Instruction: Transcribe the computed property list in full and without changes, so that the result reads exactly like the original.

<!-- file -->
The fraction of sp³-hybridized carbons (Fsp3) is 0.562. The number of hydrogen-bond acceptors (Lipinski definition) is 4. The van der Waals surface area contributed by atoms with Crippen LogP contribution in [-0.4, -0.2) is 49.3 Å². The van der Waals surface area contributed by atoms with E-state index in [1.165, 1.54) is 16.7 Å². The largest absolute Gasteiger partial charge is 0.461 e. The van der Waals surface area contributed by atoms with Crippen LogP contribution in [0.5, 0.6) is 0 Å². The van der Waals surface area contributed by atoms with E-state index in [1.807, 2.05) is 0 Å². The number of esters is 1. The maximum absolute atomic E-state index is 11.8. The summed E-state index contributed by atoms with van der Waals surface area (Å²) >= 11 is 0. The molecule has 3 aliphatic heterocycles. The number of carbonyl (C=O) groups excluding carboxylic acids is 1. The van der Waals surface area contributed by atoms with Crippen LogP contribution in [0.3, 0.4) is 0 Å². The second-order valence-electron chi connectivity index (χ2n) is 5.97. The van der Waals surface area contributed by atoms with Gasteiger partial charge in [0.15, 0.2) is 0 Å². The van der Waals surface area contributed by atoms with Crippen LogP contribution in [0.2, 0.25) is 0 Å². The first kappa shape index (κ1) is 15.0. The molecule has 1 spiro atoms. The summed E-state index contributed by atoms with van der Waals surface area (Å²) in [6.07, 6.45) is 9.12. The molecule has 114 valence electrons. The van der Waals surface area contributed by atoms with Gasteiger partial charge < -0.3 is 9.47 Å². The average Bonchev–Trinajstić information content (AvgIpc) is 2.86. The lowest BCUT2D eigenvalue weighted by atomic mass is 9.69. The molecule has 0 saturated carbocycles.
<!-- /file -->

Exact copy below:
The fraction of sp³-hybridized carbons (Fsp3) is 0.562. The number of hydrogen-bond acceptors (Lipinski definition) is 4. The van der Waals surface area contributed by atoms with Crippen LogP contribution in [-0.4, -0.2) is 49.3 Å². The van der Waals surface area contributed by atoms with E-state index in [1.165, 1.54) is 16.7 Å². The largest absolute Gasteiger partial charge is 0.461 e. The van der Waals surface area contributed by atoms with Crippen LogP contribution in [0.5, 0.6) is 0 Å². The van der Waals surface area contributed by atoms with E-state index in [1.807, 2.05) is 0 Å². The number of esters is 1. The maximum absolute atomic E-state index is 11.8. The summed E-state index contributed by atoms with van der Waals surface area (Å²) >= 11 is 0. The molecule has 3 aliphatic heterocycles. The number of carbonyl (C=O) groups excluding carboxylic acids is 1. The van der Waals surface area contributed by atoms with Crippen LogP contribution in [0.3, 0.4) is 0 Å². The second-order valence-electron chi connectivity index (χ2n) is 5.97. The van der Waals surface area contributed by atoms with Gasteiger partial charge in [0.15, 0.2) is 0 Å². The van der Waals surface area contributed by atoms with Crippen LogP contribution in [0.2, 0.25) is 0 Å². The first kappa shape index (κ1) is 15.0. The molecule has 1 spiro atoms. The summed E-state index contributed by atoms with van der Waals surface area (Å²) in [6.07, 6.45) is 9.12. The molecule has 114 valence electrons. The van der Waals surface area contributed by atoms with Gasteiger partial charge < -0.3 is 9.47 Å². The average Bonchev–Trinajstić information content (AvgIpc) is 2.86. The lowest BCUT2D eigenvalue weighted by atomic mass is 9.69. The molecule has 0 saturated carbocycles.